Times Square became the premier theater district in the United States during the First World War. During the 1914-15 season, 113 productions were staged within the 13-block area. Many celebrities, including Irving Berlin, Fred Astaire, and Charlie Chaplin, flocked to the area, which came to be known as "the Tenderloin" on account of its high desirability. During this time, films were becoming an important part of popular culture, and with them came many new film theaters in Times Square and around New York City. When the Great Depression hit, the theaters and restaurants in Times Square initially seemed immune from the economic collapse. But as time went on, many property owners were forced to sell or close their theaters. The theaters were converted to show popular and vastly cheaper Hollywood movies.

Following this economic collapse, businesses needed something to draw people to the area. So began Times Square's era of vice. During the 1960s and 1970s, live nude shows, sex shops, erotic bookstores, and X-rated movie theaters dominated the area. More and more, Times Square was perceived as a symbol of the city's decline. With this new reputation came a higher crime rate that turned the area into one of the most dangerous parts of New York. Beginning in the 1980s, however, businesses and city officials began to revitalize the square. New legislation and building condemnation began to reverse Times Square's bad reputation. By 1993 there were only 36 adult businesses, down from 140 in the 1970s. Mayor Rudy Giuliani vowed to further improve the area by increasing security, closing pornographic theaters, and pressuring drug dealers and "squeegee men" to relocate.

Times Square NY

During the 1990s, Times Square became a new symbol for the vibrancy of Manhattan. It is the only place in New York City where tenants are required to display lighted signs (officially known as "spectaculars" and "Jumbotrons"). Boasting an estimated 26 million annual visitors each year, Times Square has changed in many ways since it was founded 100 years ago. Now, instead of worrying for your safety, you can stop to shop in a toy store on Broadway while on your way to a production of Disney's The Lion King.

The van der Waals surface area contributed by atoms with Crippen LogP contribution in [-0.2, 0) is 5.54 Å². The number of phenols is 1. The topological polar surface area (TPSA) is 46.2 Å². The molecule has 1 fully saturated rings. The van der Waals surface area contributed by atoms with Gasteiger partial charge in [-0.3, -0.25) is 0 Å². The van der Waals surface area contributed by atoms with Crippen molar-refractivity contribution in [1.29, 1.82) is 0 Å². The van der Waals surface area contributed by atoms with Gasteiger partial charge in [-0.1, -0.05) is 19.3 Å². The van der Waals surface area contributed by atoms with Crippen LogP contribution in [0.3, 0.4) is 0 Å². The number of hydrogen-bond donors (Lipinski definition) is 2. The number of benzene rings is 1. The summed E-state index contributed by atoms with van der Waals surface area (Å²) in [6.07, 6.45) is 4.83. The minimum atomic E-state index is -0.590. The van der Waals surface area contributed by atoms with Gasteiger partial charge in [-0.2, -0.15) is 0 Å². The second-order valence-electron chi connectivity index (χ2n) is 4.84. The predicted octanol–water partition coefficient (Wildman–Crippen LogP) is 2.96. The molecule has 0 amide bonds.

One of the world's most recognizable places, Times Square has been featured in numerous books, films, and TV shows, including Stephen King's The Stand, Michael Bay's Transformers: Revenge of the Fallen, and Mimi Leder's Deep Impact. It was also featured in the feature films Vanilla Sky and I Am Legend, directed by Cameron Crowe and Francis Lawrence, respectively.

Times Square Facts for Kids

Looking for Times Square facts and figures for kids? You're in the right place! Below you'll find all the Times Square history, facts, and figures you'll ever need!

  • Original Name: Longacre Square.
  • Times Square Nicknames: The Crossroads of the World, the Great White Way, the Tenderloin.
  • Added to National Register of Historic Places: 2001.
  • Times Square Declared Smoke-Free: February 2011.
  • Times Square in Films: Deep Impact, The Stand, Knowing, Vanilla Sky, I Am Legend, Transformers: Revenge of the Fallen
  • Times Square Ball Weight: 11,875 lbs.
  • Number of Lights on Times Square Ball: 32,256.

Want to find cool Times Square history pictures? Visit our main Times Square NYC page!